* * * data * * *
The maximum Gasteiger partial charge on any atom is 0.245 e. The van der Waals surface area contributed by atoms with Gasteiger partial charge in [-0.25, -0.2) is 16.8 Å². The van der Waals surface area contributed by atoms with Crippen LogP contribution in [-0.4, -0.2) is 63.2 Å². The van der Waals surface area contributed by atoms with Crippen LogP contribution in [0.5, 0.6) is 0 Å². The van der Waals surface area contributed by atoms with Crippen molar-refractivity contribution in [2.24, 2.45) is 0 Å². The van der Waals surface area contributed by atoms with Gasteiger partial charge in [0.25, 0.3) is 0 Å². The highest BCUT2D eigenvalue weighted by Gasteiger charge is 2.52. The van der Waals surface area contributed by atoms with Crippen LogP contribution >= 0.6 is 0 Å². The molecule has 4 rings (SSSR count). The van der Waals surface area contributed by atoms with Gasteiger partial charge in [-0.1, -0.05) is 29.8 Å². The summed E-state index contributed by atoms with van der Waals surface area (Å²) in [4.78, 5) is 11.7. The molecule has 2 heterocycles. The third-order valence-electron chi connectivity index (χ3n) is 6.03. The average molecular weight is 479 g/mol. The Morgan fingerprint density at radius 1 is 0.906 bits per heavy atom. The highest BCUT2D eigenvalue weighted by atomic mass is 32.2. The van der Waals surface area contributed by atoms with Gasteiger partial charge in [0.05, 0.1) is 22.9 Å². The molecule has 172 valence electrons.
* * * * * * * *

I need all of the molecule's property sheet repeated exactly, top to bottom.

The maximum Gasteiger partial charge on any atom is 0.245 e. The van der Waals surface area contributed by atoms with Gasteiger partial charge in [-0.25, -0.2) is 16.8 Å². The van der Waals surface area contributed by atoms with Crippen LogP contribution in [-0.4, -0.2) is 63.2 Å². The van der Waals surface area contributed by atoms with Crippen LogP contribution in [0.5, 0.6) is 0 Å². The van der Waals surface area contributed by atoms with Crippen molar-refractivity contribution in [2.24, 2.45) is 0 Å². The van der Waals surface area contributed by atoms with Gasteiger partial charge in [0.25, 0.3) is 0 Å². The highest BCUT2D eigenvalue weighted by Gasteiger charge is 2.52. The van der Waals surface area contributed by atoms with Crippen LogP contribution >= 0.6 is 0 Å². The molecule has 4 rings (SSSR count). The van der Waals surface area contributed by atoms with Gasteiger partial charge in [-0.1, -0.05) is 29.8 Å². The summed E-state index contributed by atoms with van der Waals surface area (Å²) in [4.78, 5) is 11.7. The molecule has 2 heterocycles. The third-order valence-electron chi connectivity index (χ3n) is 6.03. The average molecular weight is 479 g/mol. The Morgan fingerprint density at radius 1 is 0.906 bits per heavy atom. The highest BCUT2D eigenvalue weighted by atomic mass is 32.2. The van der Waals surface area contributed by atoms with Gasteiger partial charge in [0.05, 0.1) is 22.9 Å². The molecule has 172 valence electrons.